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A review of The Humane Interface, by Jef Raskin.
I've just finished Jef Raskin's The Humane Interface. Jef's greatest claim to fame is the invention of the original Machintosh (although I'm not sure exactly what role he played, given that the Macintosh was surely created by a team). I found the book a quick read, interesting and thought-provoking, although a bit uneven.
This book wants to be on the same shelf as Donald Norman's classic, The Psychology of Everyday things. Like Normal, Raskin revels in pointing out examples of bad interface design right under our noses, for example the placement of Windows menus, which he claims are hard to aim for because they're not at the edge of the screen like Mac menus. I once attended an entertaining talk Jef gave criticizing the "iDrive" interface in the BMW 745i, which makes every rookie mistake in interface design imaginable: from having too many levels of submenus to requiring the driver's attention when his eyes should be on the road, and, of course, the mother of all bad interface design, modes.
Remember the editor wars, pitting vi and Emacs enthusiasts against each other? One argument often heard against vi is that it has modes: sometimes, typing an 'x' inserts the letter 'x' into the text, and other times, it acts as a command (erasing a character, as it happens). While vi's successor, vim, does a much better job of showing in which mode you are, Jef's point is that the mode indicator is not at the user's locus of attention: that is the insert point in the text, while the mode indicator (at least when using the terminal version) is at the bottom of the screen. If you are distracted for a few seconds and then go back to your editing, you may not notice the mode indicator in the corner of your peripheral vision, and you will start typing assuming the wrong mode. Sure enough, that has happened to me many times. (Emacs has modes too though! For example, I often find myself inexplicably in a modal dialog, or accidentally typing into a "dired" window.)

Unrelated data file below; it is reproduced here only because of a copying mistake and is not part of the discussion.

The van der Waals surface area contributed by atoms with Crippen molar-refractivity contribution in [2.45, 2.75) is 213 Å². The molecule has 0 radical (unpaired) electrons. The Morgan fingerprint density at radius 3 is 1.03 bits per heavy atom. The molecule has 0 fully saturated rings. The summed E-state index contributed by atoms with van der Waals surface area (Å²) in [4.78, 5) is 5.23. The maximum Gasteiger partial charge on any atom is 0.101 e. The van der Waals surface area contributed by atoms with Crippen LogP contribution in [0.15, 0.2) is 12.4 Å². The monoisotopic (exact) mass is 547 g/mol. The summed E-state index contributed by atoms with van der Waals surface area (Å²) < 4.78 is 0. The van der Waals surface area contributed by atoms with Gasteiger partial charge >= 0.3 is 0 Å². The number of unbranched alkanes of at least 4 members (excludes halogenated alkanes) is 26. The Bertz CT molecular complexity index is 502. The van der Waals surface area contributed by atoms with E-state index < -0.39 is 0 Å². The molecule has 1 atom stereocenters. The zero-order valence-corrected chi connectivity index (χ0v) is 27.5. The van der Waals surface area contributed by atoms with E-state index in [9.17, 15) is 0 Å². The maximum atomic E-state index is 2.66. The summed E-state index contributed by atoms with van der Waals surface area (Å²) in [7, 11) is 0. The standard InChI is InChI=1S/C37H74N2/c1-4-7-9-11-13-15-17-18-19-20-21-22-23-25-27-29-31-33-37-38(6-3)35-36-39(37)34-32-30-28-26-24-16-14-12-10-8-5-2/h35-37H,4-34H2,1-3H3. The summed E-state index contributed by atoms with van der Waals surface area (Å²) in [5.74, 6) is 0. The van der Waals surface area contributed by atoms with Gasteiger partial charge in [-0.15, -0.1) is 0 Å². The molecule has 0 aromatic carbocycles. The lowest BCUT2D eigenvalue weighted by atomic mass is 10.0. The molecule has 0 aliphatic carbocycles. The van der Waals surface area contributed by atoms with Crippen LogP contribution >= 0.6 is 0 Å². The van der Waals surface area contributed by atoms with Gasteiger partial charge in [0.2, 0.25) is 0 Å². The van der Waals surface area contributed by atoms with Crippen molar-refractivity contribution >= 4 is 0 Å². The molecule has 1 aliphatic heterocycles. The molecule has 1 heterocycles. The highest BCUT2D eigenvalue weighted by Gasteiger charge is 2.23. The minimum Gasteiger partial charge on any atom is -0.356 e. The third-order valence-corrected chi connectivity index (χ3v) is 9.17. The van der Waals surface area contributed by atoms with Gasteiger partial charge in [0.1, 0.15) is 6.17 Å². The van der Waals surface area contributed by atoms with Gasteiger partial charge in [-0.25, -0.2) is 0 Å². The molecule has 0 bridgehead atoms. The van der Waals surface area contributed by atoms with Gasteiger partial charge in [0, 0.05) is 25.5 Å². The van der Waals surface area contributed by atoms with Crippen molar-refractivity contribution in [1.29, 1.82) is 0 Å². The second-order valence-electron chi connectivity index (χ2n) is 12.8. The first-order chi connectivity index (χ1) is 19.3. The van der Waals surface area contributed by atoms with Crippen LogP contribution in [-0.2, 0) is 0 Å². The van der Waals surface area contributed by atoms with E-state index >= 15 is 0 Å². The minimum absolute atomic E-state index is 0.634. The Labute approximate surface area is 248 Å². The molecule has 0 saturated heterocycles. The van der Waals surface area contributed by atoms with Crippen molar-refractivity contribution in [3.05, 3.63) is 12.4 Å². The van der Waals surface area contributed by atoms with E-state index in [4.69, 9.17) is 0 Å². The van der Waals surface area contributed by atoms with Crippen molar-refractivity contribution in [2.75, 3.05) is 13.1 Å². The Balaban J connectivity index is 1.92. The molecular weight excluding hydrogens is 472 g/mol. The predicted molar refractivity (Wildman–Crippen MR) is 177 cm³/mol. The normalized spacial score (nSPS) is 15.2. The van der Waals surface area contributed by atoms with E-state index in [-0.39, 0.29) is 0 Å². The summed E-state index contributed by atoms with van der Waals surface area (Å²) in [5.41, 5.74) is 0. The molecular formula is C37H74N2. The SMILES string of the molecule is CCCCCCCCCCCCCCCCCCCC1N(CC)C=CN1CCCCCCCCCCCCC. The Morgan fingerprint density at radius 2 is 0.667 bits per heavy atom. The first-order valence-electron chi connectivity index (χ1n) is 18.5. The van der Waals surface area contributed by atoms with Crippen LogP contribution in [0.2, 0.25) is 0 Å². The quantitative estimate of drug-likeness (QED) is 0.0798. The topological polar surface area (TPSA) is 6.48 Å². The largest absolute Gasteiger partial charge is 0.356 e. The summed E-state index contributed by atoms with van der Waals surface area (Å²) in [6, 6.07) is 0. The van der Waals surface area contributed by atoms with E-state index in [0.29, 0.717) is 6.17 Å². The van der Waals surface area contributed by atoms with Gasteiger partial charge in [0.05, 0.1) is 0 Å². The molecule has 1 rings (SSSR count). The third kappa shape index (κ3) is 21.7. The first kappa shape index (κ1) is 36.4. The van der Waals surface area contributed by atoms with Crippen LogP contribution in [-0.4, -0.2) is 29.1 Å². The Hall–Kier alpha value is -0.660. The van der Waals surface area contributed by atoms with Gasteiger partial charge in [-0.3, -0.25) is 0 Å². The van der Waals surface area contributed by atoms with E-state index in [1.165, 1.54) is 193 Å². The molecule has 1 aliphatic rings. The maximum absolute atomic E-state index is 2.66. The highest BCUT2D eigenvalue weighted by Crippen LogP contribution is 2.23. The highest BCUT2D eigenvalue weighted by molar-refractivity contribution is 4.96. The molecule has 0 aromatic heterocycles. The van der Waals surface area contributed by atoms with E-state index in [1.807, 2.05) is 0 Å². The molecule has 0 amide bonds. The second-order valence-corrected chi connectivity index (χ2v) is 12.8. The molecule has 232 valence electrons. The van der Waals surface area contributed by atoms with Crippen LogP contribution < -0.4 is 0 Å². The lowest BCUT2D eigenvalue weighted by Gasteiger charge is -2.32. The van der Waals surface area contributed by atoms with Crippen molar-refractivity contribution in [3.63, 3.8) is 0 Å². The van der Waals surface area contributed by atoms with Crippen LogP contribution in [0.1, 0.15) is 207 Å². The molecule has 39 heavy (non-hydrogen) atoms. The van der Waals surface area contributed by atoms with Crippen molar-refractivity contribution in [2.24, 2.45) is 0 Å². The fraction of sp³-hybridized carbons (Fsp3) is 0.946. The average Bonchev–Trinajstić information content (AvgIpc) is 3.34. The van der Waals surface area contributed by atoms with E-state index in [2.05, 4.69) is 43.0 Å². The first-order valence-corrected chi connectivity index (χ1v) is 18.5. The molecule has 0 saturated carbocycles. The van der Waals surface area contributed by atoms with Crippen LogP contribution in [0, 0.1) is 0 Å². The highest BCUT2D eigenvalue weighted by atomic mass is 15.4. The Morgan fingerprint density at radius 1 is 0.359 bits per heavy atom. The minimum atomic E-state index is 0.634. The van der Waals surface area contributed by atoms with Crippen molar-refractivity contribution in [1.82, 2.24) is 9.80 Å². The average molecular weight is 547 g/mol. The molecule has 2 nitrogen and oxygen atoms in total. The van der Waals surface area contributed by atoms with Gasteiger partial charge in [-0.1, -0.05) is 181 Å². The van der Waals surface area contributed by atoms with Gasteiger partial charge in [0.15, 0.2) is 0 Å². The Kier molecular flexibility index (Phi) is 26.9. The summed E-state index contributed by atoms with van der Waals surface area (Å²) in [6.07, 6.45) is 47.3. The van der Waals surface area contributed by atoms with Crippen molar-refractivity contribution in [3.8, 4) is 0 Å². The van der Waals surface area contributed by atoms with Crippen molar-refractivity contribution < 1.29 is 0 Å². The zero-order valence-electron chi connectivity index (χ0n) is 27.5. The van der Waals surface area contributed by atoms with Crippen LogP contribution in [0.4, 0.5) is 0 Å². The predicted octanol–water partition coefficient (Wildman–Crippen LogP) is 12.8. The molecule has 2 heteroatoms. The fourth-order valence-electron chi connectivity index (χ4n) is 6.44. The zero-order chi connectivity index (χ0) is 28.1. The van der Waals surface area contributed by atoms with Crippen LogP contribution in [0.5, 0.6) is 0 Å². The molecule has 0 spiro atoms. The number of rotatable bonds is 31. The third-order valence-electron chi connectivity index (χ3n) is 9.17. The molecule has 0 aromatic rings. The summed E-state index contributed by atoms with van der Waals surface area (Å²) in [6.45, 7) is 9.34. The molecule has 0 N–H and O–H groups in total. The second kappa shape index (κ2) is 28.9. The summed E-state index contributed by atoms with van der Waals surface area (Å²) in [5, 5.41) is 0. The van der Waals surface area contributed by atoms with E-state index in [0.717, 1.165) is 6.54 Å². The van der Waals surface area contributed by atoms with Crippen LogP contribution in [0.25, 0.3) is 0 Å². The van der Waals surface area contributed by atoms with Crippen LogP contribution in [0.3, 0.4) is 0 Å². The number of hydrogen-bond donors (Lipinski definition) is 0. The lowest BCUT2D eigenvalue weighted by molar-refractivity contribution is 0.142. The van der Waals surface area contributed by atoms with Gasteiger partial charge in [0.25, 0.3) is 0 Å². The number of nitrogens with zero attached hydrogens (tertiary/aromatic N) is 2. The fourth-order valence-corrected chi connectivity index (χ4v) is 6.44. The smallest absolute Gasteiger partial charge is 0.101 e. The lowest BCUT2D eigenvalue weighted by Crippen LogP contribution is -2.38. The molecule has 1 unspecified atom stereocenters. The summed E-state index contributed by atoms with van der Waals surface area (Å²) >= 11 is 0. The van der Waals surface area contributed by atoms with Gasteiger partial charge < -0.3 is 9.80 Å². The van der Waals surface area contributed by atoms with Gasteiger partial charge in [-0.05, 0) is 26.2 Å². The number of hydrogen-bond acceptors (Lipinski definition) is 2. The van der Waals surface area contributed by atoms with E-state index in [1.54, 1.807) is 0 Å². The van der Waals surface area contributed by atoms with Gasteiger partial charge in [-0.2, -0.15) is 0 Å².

In his book, Jef argues that all modes are evil, whether we are talking modal dialog boxes, different selection modes in graphical editors, or even having different applications that behave differently. Since humans are creatures of habit, we have a hard time remembering which mode the computer is, because we want to focus on the task at hand; modes divert our attention to keeping track of the mode, and hence slow us down.
Jef's alternative is a clever idea that he calls a quasimode, which is a mode that only lasts as long as the user keeps a key or button depressed. His key example is LEAP: an incremental search that is triggered by depressing a key placed below the space bar with your thumb. The LEAP mode ends as soon as the key is released. It is impossible to forget that you're holding the LEAP key down (this has something to do with the part of our nervous system that keeps track of which muscles are used), so you can't forget the mode you're in. I've seen Jef give a demo of this using a laptop's mouse buttons as LEAP keys, and the idea seems to work well -- if you have a keyboard with keys that can be used for this purpose.